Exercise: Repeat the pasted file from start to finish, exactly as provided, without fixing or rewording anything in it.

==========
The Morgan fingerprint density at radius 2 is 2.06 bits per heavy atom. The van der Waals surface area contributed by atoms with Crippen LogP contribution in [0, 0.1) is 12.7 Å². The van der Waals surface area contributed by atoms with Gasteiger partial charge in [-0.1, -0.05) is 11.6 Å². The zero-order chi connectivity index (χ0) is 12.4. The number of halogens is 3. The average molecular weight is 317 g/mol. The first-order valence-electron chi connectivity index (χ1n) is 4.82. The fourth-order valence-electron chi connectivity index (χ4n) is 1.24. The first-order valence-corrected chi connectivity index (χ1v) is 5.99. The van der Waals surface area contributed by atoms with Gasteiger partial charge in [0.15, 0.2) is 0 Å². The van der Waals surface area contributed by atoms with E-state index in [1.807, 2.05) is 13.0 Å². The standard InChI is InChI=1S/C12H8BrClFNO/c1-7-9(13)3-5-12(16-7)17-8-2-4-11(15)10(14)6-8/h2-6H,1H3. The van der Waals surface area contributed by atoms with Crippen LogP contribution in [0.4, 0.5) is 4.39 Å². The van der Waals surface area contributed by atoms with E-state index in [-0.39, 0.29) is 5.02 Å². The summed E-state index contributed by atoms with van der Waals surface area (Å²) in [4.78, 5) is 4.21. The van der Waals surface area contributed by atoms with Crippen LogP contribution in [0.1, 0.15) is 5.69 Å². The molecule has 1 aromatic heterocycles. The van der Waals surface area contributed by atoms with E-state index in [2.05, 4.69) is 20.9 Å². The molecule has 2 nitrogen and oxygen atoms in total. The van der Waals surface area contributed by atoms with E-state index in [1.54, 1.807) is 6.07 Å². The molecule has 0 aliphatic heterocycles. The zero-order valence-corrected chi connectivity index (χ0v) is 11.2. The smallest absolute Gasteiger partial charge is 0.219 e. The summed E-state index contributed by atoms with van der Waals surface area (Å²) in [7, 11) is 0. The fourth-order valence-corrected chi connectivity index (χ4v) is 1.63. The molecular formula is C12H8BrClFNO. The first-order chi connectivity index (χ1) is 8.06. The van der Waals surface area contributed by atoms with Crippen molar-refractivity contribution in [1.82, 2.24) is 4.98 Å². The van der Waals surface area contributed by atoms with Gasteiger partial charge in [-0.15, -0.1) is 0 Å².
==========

The Morgan fingerprint density at radius 2 is 2.06 bits per heavy atom. The van der Waals surface area contributed by atoms with Crippen LogP contribution in [0, 0.1) is 12.7 Å². The van der Waals surface area contributed by atoms with Gasteiger partial charge in [-0.1, -0.05) is 11.6 Å². The zero-order chi connectivity index (χ0) is 12.4. The number of halogens is 3. The average molecular weight is 317 g/mol. The first-order valence-electron chi connectivity index (χ1n) is 4.82. The fourth-order valence-electron chi connectivity index (χ4n) is 1.24. The first-order valence-corrected chi connectivity index (χ1v) is 5.99. The van der Waals surface area contributed by atoms with Gasteiger partial charge in [0.15, 0.2) is 0 Å². The van der Waals surface area contributed by atoms with E-state index in [1.807, 2.05) is 13.0 Å². The standard InChI is InChI=1S/C12H8BrClFNO/c1-7-9(13)3-5-12(16-7)17-8-2-4-11(15)10(14)6-8/h2-6H,1H3. The van der Waals surface area contributed by atoms with Crippen LogP contribution in [0.4, 0.5) is 4.39 Å². The van der Waals surface area contributed by atoms with E-state index in [-0.39, 0.29) is 5.02 Å². The summed E-state index contributed by atoms with van der Waals surface area (Å²) in [4.78, 5) is 4.21. The van der Waals surface area contributed by atoms with Crippen LogP contribution in [0.1, 0.15) is 5.69 Å². The molecule has 1 aromatic heterocycles. The van der Waals surface area contributed by atoms with E-state index in [2.05, 4.69) is 20.9 Å². The molecule has 2 nitrogen and oxygen atoms in total. The van der Waals surface area contributed by atoms with E-state index in [1.54, 1.807) is 6.07 Å². The molecule has 0 aliphatic heterocycles. The zero-order valence-corrected chi connectivity index (χ0v) is 11.2. The smallest absolute Gasteiger partial charge is 0.219 e. The summed E-state index contributed by atoms with van der Waals surface area (Å²) in [7, 11) is 0. The fourth-order valence-corrected chi connectivity index (χ4v) is 1.63. The molecular formula is C12H8BrClFNO. The first-order chi connectivity index (χ1) is 8.06. The van der Waals surface area contributed by atoms with Crippen molar-refractivity contribution in [1.82, 2.24) is 4.98 Å². The van der Waals surface area contributed by atoms with Gasteiger partial charge in [-0.15, -0.1) is 0 Å².